What Does Remote ID and Tracking Mean For Our Members?

As you may be aware, AMA participated in the FAA’s Aviation Rulemaking Committee (ARC) advisory panel, which made recommendations to the agency on creating standards for remote identification and tracking unmanned aircraft systems (UAS). The ARC identified technologies to allow law enforcement, homeland defense, national security and air traffic control communities to remotely track and identify UAS in the airspace. Today, the FAA released the recommendations the panel provided to the agency.

One recommendation made by the panel requires that remote ID and tracking should only apply to aircraft that have the capability to fly autonomously, by navigating between more than one point without active control of the pilot, or flying beyond 400 feet using a real-time sensor or camera. This means that model aircraft not capable of autonomous or long-range operations do not have to comply with remote ID and tracking.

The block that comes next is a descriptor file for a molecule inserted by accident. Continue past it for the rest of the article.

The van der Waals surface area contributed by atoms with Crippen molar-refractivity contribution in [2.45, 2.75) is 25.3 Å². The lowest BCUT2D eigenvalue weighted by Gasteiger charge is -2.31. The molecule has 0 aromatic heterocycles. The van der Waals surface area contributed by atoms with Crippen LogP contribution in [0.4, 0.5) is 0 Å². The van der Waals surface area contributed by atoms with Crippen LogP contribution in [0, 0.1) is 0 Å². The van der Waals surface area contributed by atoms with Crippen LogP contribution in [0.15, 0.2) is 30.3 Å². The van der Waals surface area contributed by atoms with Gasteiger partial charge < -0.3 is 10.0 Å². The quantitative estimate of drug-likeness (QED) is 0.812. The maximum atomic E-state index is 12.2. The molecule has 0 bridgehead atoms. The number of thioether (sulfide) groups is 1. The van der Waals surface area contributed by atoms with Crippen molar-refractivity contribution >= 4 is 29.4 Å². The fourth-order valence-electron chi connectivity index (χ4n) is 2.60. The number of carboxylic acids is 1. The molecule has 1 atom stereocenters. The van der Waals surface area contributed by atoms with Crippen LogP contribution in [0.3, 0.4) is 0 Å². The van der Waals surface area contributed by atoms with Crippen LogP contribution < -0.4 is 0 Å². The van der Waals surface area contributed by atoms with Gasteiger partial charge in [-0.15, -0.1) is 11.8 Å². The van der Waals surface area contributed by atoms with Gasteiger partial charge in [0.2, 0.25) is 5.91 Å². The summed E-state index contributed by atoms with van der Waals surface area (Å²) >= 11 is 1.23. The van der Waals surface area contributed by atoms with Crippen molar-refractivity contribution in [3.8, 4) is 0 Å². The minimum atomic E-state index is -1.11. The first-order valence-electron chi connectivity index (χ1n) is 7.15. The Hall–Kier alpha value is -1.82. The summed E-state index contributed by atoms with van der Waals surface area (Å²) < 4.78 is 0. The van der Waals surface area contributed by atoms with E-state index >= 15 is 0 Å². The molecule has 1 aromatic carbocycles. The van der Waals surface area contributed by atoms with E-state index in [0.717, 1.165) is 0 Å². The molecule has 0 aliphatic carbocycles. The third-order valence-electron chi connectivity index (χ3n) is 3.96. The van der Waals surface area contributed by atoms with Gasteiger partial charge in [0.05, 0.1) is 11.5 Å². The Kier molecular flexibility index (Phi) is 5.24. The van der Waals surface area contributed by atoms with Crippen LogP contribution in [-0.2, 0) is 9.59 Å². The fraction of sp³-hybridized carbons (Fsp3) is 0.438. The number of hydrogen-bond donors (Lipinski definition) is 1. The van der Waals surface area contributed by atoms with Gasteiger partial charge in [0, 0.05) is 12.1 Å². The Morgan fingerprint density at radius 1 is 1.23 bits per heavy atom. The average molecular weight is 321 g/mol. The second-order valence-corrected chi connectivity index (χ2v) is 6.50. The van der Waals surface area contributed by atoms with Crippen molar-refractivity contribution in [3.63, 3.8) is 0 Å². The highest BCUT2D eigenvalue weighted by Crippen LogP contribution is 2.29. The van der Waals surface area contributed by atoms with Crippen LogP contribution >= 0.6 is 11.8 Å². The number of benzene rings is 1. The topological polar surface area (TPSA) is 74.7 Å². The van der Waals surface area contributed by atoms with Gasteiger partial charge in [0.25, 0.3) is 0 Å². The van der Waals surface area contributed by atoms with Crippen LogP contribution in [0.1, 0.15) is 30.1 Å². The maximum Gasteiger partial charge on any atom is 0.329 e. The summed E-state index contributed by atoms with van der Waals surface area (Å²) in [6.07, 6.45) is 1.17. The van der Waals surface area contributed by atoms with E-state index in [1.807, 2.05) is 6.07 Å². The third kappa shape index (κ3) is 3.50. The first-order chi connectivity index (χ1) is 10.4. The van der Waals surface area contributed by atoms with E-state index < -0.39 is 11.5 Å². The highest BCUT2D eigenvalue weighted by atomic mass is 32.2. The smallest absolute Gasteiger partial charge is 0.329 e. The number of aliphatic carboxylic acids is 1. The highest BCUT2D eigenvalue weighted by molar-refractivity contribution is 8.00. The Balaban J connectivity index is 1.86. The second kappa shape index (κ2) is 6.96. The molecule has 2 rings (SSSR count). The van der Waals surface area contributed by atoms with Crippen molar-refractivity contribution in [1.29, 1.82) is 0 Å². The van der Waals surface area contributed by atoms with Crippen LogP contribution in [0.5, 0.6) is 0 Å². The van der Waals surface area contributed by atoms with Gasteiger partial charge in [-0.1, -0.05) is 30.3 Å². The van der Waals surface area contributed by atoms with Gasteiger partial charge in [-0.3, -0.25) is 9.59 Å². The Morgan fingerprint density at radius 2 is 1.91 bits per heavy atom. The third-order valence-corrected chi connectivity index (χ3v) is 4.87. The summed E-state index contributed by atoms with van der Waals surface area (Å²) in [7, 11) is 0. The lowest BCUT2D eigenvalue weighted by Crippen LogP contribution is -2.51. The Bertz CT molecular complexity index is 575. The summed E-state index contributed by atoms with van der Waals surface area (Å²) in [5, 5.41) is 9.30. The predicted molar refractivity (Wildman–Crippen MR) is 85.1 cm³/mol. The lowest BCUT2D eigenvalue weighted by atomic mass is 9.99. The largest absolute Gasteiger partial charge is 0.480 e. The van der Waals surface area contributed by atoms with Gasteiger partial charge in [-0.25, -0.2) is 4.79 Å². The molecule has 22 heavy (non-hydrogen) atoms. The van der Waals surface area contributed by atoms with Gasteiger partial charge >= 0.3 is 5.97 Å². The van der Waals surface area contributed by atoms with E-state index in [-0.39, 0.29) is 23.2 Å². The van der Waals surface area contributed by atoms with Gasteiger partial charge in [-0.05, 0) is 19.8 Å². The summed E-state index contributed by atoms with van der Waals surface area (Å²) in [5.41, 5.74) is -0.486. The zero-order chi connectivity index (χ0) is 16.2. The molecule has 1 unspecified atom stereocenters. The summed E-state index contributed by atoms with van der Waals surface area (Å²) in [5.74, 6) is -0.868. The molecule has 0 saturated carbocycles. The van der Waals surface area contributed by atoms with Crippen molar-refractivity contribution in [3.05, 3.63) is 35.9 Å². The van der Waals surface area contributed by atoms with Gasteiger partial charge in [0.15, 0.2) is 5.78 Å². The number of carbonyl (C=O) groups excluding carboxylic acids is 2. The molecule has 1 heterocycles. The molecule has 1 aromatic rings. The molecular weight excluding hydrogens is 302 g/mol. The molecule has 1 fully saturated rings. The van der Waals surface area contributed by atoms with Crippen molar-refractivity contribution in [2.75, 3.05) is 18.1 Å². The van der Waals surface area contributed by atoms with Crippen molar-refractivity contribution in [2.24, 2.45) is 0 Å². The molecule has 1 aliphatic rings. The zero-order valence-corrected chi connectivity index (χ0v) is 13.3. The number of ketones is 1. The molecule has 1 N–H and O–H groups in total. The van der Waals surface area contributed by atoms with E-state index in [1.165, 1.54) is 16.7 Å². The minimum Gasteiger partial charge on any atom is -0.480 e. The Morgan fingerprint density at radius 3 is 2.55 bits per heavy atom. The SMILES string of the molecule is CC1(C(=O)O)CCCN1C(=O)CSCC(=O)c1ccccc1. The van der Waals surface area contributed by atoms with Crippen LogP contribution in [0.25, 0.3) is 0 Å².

An alternative recommendation requires all UAS to comply with remote ID and tracking with only a few exemptions. These exemptions include UAS for law enforcement or under air traffic control, models not capable of flying beyond 400 feet (such as toys) and models waived or exempted by the FAA or a community-based organization like the AMA.

AMA believes remote identification and tracking for certain UAS makes sense at some level, depending on the UAS sophistication and capability. Throughout the numerous panel meetings and conversations that led to the advisory panel’s recommendations, AMA continuously advocated for a common-sense approach to remote identification and tracking that doesn’t harm our hobby or low-risk operations.

Most importantly, we strongly believe that we must continue educating all UAS pilots, which is what truly equips hobbyists and commercial operators to fly responsibly.

As always, please reach out with any questions.